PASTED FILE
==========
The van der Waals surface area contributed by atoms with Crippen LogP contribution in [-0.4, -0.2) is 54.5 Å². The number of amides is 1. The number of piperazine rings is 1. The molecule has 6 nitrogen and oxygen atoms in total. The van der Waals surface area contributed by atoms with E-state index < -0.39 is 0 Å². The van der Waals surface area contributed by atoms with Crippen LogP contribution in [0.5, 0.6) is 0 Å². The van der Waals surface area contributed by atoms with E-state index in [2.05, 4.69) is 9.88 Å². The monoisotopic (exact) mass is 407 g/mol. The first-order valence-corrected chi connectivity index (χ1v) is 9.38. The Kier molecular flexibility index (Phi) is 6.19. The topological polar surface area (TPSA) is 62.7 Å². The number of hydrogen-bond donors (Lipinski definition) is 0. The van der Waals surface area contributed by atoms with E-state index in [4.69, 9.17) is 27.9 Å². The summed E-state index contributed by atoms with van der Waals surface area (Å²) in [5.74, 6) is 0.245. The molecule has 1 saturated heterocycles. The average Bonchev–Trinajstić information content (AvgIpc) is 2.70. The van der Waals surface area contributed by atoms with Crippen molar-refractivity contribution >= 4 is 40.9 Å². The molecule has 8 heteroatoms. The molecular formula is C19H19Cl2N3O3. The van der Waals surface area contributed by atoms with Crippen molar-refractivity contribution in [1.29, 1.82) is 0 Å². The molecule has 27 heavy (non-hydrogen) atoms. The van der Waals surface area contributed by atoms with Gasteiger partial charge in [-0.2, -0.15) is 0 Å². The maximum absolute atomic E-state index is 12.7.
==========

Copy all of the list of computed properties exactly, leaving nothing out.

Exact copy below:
The van der Waals surface area contributed by atoms with Crippen LogP contribution in [-0.4, -0.2) is 54.5 Å². The number of amides is 1. The number of piperazine rings is 1. The molecule has 6 nitrogen and oxygen atoms in total. The van der Waals surface area contributed by atoms with E-state index < -0.39 is 0 Å². The van der Waals surface area contributed by atoms with Crippen LogP contribution in [0.5, 0.6) is 0 Å². The van der Waals surface area contributed by atoms with E-state index in [2.05, 4.69) is 9.88 Å². The monoisotopic (exact) mass is 407 g/mol. The first-order valence-corrected chi connectivity index (χ1v) is 9.38. The Kier molecular flexibility index (Phi) is 6.19. The topological polar surface area (TPSA) is 62.7 Å². The number of hydrogen-bond donors (Lipinski definition) is 0. The van der Waals surface area contributed by atoms with E-state index in [4.69, 9.17) is 27.9 Å². The summed E-state index contributed by atoms with van der Waals surface area (Å²) in [5.74, 6) is 0.245. The molecule has 1 saturated heterocycles. The average Bonchev–Trinajstić information content (AvgIpc) is 2.70. The van der Waals surface area contributed by atoms with Crippen molar-refractivity contribution >= 4 is 40.9 Å². The molecule has 8 heteroatoms. The molecular formula is C19H19Cl2N3O3. The van der Waals surface area contributed by atoms with Crippen molar-refractivity contribution in [1.29, 1.82) is 0 Å². The molecule has 27 heavy (non-hydrogen) atoms. The van der Waals surface area contributed by atoms with Gasteiger partial charge in [-0.2, -0.15) is 0 Å². The maximum absolute atomic E-state index is 12.7.